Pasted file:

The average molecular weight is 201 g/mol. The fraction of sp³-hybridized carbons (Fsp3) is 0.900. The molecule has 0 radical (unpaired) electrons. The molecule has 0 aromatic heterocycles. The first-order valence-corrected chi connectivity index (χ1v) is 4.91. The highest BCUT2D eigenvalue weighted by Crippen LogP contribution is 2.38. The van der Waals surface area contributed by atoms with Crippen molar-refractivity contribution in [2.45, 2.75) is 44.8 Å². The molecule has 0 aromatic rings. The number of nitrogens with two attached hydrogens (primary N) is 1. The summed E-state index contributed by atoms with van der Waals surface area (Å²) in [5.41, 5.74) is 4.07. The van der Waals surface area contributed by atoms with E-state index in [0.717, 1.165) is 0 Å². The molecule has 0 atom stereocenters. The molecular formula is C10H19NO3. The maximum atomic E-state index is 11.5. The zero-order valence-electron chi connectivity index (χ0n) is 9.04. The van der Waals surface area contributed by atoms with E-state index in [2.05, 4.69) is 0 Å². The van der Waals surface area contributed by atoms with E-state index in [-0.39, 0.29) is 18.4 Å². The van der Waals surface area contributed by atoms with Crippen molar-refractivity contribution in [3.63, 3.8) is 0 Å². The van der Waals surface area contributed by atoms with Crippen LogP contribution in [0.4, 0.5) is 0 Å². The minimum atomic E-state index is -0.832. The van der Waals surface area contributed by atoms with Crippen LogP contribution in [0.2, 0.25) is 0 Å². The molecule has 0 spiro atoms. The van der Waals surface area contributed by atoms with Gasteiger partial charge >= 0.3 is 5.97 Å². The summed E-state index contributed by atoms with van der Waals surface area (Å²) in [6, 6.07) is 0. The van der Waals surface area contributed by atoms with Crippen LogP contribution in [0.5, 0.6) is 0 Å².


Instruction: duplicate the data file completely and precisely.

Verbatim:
The average molecular weight is 201 g/mol. The fraction of sp³-hybridized carbons (Fsp3) is 0.900. The molecule has 0 radical (unpaired) electrons. The molecule has 0 aromatic heterocycles. The first-order valence-corrected chi connectivity index (χ1v) is 4.91. The highest BCUT2D eigenvalue weighted by Crippen LogP contribution is 2.38. The van der Waals surface area contributed by atoms with Crippen molar-refractivity contribution in [2.45, 2.75) is 44.8 Å². The molecule has 0 aromatic rings. The number of nitrogens with two attached hydrogens (primary N) is 1. The summed E-state index contributed by atoms with van der Waals surface area (Å²) in [5.41, 5.74) is 4.07. The van der Waals surface area contributed by atoms with E-state index in [0.717, 1.165) is 0 Å². The molecule has 0 atom stereocenters. The molecular formula is C10H19NO3. The maximum atomic E-state index is 11.5. The zero-order valence-electron chi connectivity index (χ0n) is 9.04. The van der Waals surface area contributed by atoms with E-state index in [2.05, 4.69) is 0 Å². The van der Waals surface area contributed by atoms with E-state index in [-0.39, 0.29) is 18.4 Å². The van der Waals surface area contributed by atoms with Crippen molar-refractivity contribution in [3.63, 3.8) is 0 Å². The van der Waals surface area contributed by atoms with Crippen LogP contribution in [0.4, 0.5) is 0 Å². The minimum atomic E-state index is -0.832. The van der Waals surface area contributed by atoms with Crippen LogP contribution in [0.2, 0.25) is 0 Å². The molecule has 0 spiro atoms. The van der Waals surface area contributed by atoms with Gasteiger partial charge >= 0.3 is 5.97 Å². The summed E-state index contributed by atoms with van der Waals surface area (Å²) in [6, 6.07) is 0. The van der Waals surface area contributed by atoms with Crippen LogP contribution in [0.5, 0.6) is 0 Å².